Public Health Enters the Era of Infodemiology
Misinformation can thwart the work of public health. Leaders from the field are bringing the mindset they use to detect and contain disease to the rapid, far-reaching spread of an information epidemic.
Much has been said and written about the threat that false information about election integrity poses to the health of American democracy. Nonprofit organizations, academic institutions, election consultants, law enforcement, journalists, government officials and others have mounted efforts to combat this disinformation. Investigations and, in some cases, even indictments have followed.
False information is also a significant threat to the physical health of individual Americans. It has undermined trust in public health systems that foster good health in many more ways than many realize. As Dr. Leana Wen at George Washington University’s Milken Institute School of Public Health often said during her time as the health commissioner for the city of Baltimore, “Public health saved your life today, you just didn’t know it.”
As is the case with elections, disinformation has led to threats against public health workers, prompting retirements and resignations.
The term “infodemic” came into use during the 2003 SARS (severe acute respiratory syndrome) epidemic. A member of the advisory board for the Johns Hopkins School of Public Health wrote that an "information epidemic" transformed SARS “from a bungled Chinese regional health crisis into a global economic and social debacle.” The word “infodemic” has since come to encompass the rapid, far-reaching spread of misinformation about any subject.
In April, the National Academies of Sciences, Engineering and Medicine (NAS) held a two-day workshop to consider public health infodemics, their impact on public trust and the ability of public health to do its job, and practices and tools for dealing with them. The proceedings from the meeting were published this month.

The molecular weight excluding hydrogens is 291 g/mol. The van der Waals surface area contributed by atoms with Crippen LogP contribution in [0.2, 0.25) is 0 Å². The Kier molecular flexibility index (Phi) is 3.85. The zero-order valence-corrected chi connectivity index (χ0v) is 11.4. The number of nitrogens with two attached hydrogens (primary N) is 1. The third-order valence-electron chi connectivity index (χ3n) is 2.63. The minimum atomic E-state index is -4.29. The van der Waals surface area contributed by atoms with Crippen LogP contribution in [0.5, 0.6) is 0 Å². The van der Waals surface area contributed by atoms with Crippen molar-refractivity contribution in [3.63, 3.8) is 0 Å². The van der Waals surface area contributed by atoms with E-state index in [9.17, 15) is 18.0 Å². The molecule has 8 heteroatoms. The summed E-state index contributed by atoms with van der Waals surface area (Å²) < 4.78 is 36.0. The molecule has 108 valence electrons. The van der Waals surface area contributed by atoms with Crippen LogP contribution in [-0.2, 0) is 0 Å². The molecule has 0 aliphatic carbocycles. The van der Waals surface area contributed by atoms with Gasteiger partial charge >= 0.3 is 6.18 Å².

Howard Koh holds an endowed chair in health leadership at the Harvard T.H. Chan School of Public Health and the Harvard Kennedy School. He chaired the committee that planned the workshop and served as its host. Koh began his career as a cancer doctor, but shifted focus after encountering suffering and fatalities that public health has the power to prevent. He has served as public health commissioner for the commonwealth of Massachusetts and assistant secretary of the U.S. Department of Health and Human Services.
“Misinformation has been recognized as an inherent part of public health emergencies, but through COVID it hit unprecedented levels,” says Koh. Several factors set the stage for that. Science evolved over the multiyear course of the pandemic. Public health measures aimed at slowing the spread of the virus caused confusion and disruption. A 24-hour news cycle and a continuously expanding ecosystem of news and opinion platforms gained global reach through social media.
“The speed and scale of this infodemic swamped our current capacity to respond, especially given the underfunded state of public health systems,” Koh says. “Instead of being surprised, we must be proactive and anticipate misinformation in future crises and have more robust response systems ready to go.”
Brian Castrucci, executive director of the de Beaumont Foundation, has a word for this next step. “We are really at a point where we have to launch a new practice in our nation’s health department, and that’s ‘infodemiology.’”
An Asymmetrical Threat
Michael Fraser, chief executive officer at the Association of State and Territorial Health Officials (ASTHO), was a panelist in a roundtable discussion at the end of the NAS workshop. One takeaway, he says, was that “misinformation” has more than one meaning.
For example, a person with a pre-existing lack of knowledge about a public health function could “learn” something from others that is not based in fact or science. “That’s one level, but then there’s a more organized campaign by small numbers of influencers who purposely put things out there to drive people to their websites or social media accounts and turn it into an industry,” says Fraser. “That’s what I refer to as the ‘asymmetrical threat.’”
To bring things into balance, government likely needs the help of influencers and champions outside of government. At the same time, it needs to do more to keep up with what is being said about public health issues on social media or in the press.
Tools for this kind of “social listening” are in place although not widely used in the public sector. Castrucci says that de Beaumont and other foundations are sorting out how they can get the necessary social listening resources into public health departments.
“There’s a gap in the ability of health departments to do effective media monitoring, and anyone who’s concerned about the health of the nation needs to figure out how we bridge that gap.”
Koh agrees. “Timely identification and response to misinformation is the next critical frontier for public health — it’s going to be a major priority for society at large and for public health departments in particular.”